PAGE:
This interview with Ostrom, about self-management of commons property.
If you can talk with the other people who use that resource, then you may well figure out rules that fit that local setting and organize to enforce them. But if community members don’t have a good way of communicating with each other or the costs of self-organization are too high, then they won’t organize, and there will be failures.
I would need to actually read her studies, but the key point here is that you need to define “good” when it comes to finding a “good means of communication.” It is not simply synonymous with cheap or free or ubiquitous. My hypothesis is that social media is actually the opposite of a good channel of communication for self-management purposes, that it becomes a distraction from accomplishing commons goals and crowds out the space where good communication might otherwise take root. Social media seems atomizing and isolating to me even though it foments all sorts of weak-tie group formation. Suspect commons management requires strong, strong group ties and the ability to conceive a collective identity rather than a personal profile. I know they are not either-or, but social media seems to have a strong colonizing tendency, conquering other forms of identity making and other mediums for self-expression and assimilating them.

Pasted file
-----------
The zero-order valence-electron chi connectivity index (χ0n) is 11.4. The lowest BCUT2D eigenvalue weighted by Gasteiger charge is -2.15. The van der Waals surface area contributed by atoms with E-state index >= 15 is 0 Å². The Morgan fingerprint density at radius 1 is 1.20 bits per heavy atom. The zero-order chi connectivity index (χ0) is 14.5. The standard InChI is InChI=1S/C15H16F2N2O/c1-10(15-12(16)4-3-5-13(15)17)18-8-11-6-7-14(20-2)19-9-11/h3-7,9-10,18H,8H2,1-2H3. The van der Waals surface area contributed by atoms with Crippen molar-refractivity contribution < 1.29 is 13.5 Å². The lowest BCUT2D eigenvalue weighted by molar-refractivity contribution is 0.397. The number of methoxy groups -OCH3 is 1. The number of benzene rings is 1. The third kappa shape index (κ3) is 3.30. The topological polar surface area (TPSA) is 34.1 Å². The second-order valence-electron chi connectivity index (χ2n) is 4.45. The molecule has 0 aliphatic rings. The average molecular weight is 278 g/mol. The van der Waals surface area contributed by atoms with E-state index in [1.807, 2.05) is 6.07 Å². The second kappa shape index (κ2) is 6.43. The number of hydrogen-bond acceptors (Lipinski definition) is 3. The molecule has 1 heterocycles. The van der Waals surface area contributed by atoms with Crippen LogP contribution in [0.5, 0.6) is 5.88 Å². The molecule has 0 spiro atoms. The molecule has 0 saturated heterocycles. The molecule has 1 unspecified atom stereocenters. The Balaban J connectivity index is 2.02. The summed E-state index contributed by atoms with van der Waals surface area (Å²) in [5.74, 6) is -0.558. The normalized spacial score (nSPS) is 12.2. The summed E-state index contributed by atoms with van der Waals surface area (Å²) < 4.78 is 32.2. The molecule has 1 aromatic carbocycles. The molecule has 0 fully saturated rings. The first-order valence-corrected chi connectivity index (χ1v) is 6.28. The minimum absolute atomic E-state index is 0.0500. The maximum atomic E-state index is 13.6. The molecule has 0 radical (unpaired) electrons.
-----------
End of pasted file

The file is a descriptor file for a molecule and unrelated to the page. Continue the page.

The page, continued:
One of the costs of self-organizing is surrendering the individual identity to a certain degree, relinquishing its autonomy and its priority within one’s own psyche — and that flies in the face of social media and the tendency of consumer society generally.
Fittingly Ostrom encourages localism in decision making and rejects consumerism as model for economic growth — in other words, rejecting nationalized standards for the good life that consumerism imports and preferring instead local notions of what it makes sense to have for a fulfilling life as individual and community member.